Matthew 19:30-20:16 (The First Shall Be Last, and the Last First, Part 3)

For what had the first laborers agreed with the landowner to work?  What was a denarius, and what does it represent in the parable?  See NAS text note, and cf. Mat 19:27.  What made them suppose that they would receive more than they had agreed to?  See Mat 20:9.  How does their expectation reflect the nature of rewards on earth that are always given comparatively in relation to others, and how does that contrast with the nature of rewards in heaven?  Think: on earth where the worldly nature of man’s fallen state governs, is it possible for one to receive a great reward if someone else does not receive less?  Is it this way in heaven where the nature of God governs?  On earth, which worker has the larger office: the supervisor or the employee?  The master or the servant?  The first or the last?  In heaven, which worker has the larger “office”?  See Mat 20:25-28, Mar 9:35.  What does this teach us about how the nature of God which governs in heaven precludes men’s notions of rewards that they have on earth?  What does it teach us about how the rewards of heaven and earth are diametrically opposed, so that it is impossible for those who seek a reward after the manner of this world to ever receive a heavenly reward?  See Mar 10:44.  Although the nature of rewards in heaven are different from rewards on earth, should we be concerned that we will somehow be “cheated” by God and the real treasures of heaven that are found by being last and the servant of all will be inferior to those that men seek upon the earth by being first and ruler of all?  See Mat 19:21, 6:20, Luk 12:33, 1Ti 6:17-19 and consider: since rewards on earth are always judged comparatively in relation to others, can such riches last any longer than those with whom we compare ourselves, who in fact are perishing?  Think: how do the worldly riches of kings who lived 400 years ago compare with the comforts that even those who live in poverty have today?  In eternity, of what value will the riches that have set one apart from others in this age be in regard to true wealth when the streets of heaven are paved with gold (Rev 21:21)?  Or in regard to healthcare and insurance when there is no sickness or disease? Or in regard to a nice home when all of heaven is a paradise? Or in regard to security when there is no evil?  Or in regard to a good education when all shall know the truth? Or in regard to leisure time when we shall have all eternity to ponder and explore and fathom all the depths of God’s nature that we find manifested in the creation of this world and that intrigues and fascinates people?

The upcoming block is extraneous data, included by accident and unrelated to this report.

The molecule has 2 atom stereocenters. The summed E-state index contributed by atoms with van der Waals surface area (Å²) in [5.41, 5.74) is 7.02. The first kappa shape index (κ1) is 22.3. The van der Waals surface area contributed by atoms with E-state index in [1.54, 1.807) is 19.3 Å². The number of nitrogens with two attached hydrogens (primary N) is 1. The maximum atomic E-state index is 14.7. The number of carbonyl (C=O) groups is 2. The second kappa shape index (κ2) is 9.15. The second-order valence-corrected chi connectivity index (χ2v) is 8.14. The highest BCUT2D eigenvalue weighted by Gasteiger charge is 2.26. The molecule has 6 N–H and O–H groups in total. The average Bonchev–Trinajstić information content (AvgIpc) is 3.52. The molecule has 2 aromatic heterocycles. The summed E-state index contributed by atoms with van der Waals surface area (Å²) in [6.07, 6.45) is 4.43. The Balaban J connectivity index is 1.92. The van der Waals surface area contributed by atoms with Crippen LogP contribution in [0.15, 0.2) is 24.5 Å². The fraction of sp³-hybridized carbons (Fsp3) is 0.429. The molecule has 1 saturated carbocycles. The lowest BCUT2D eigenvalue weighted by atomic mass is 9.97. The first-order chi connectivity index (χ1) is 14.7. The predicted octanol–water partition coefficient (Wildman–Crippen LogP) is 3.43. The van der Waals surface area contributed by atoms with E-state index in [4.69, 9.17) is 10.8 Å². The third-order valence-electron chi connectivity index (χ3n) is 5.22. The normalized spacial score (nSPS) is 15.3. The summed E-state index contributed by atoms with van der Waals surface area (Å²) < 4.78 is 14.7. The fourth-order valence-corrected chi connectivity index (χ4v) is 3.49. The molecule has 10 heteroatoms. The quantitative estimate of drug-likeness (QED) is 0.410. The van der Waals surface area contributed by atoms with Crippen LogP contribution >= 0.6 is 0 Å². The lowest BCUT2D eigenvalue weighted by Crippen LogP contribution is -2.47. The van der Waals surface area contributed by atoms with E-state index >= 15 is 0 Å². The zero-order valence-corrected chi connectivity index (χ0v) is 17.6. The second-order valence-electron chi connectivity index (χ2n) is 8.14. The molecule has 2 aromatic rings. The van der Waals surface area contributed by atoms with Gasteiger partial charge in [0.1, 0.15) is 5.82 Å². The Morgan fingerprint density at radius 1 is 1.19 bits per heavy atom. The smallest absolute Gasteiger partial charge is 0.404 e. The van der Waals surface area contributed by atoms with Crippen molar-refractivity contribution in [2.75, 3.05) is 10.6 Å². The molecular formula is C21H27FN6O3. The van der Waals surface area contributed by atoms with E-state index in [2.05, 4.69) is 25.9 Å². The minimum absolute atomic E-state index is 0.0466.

What was the reaction of the first workers when they too received a denarius?  See Mat 20:11.  What does their reaction reveal about man’s mistaken expectations in regard to heavenly rewards?  Did they grumble at the landowner because he had dealt with them unjustly and they did not receive their due?  Why did they grumble at him?  So, were they unhappy because they received too little, or because others received too much?  See Mat 20:12.  How is their reaction like that of the older brother of the prodigal son in Luk 15:25-30?  What do we call the sinful response of our fallen nature to another’s fortune or blessing, and what does the Bible call it?  See Mat 20:15 and the NAS text note there as well as Mar 7:22 and text note.  In what way are earthly rewards ultimately based on envy?  Consider again: is it possible to receive a great reward on earth if there are not others to envy that reward who receive less?  Because God is generous (lit. good, Mat 20:15) and raises up the poor and lowly and exalts the humble, what will be the inevitable result of judging our heavenly reward as we do on earth by comparing it to others’?  Here on earth, the last, the poor and the humble envy the first, the rich and the proud; what does this parable teach us about who will envy whom in heaven, and why?  In this context, what does Luk 11:34 (NAS “bad” is literally “evil”) teach us about the importance of overcoming our envy and accepting that God’s goodness and grace extends even to those who are not our equals in service to Him?[1]  In light of the nature of heavenly rewards, what is the only way to obtain a great reward in heaven?  See 1Pe 5:6, Mat 20:25-28.



[1] Consider too that envy is one of the seven deadly sins, along with pride, greed, lust, wrath, sloth and gluttony.

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